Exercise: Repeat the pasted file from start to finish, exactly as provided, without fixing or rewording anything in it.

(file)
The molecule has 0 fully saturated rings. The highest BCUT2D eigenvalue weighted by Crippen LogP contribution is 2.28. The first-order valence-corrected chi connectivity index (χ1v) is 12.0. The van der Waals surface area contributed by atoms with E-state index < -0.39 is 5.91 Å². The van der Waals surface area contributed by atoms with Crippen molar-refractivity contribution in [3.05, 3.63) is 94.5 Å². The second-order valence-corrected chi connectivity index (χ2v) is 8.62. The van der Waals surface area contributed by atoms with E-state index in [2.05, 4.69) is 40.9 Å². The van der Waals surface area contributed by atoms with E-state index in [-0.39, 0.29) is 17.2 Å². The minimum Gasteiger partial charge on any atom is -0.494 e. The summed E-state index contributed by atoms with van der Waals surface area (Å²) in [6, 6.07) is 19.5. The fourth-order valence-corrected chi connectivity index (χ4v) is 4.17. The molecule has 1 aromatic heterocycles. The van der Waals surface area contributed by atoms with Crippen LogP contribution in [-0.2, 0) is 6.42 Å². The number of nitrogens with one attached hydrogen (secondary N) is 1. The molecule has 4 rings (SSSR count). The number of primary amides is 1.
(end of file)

The molecule has 0 fully saturated rings. The highest BCUT2D eigenvalue weighted by Crippen LogP contribution is 2.28. The first-order valence-corrected chi connectivity index (χ1v) is 12.0. The van der Waals surface area contributed by atoms with E-state index < -0.39 is 5.91 Å². The van der Waals surface area contributed by atoms with Crippen molar-refractivity contribution in [3.05, 3.63) is 94.5 Å². The second-order valence-corrected chi connectivity index (χ2v) is 8.62. The van der Waals surface area contributed by atoms with E-state index in [2.05, 4.69) is 40.9 Å². The van der Waals surface area contributed by atoms with E-state index in [-0.39, 0.29) is 17.2 Å². The minimum Gasteiger partial charge on any atom is -0.494 e. The summed E-state index contributed by atoms with van der Waals surface area (Å²) in [6, 6.07) is 19.5. The fourth-order valence-corrected chi connectivity index (χ4v) is 4.17. The molecule has 1 aromatic heterocycles. The van der Waals surface area contributed by atoms with Crippen LogP contribution in [-0.2, 0) is 6.42 Å². The number of nitrogens with one attached hydrogen (secondary N) is 1. The molecule has 4 rings (SSSR count). The number of primary amides is 1.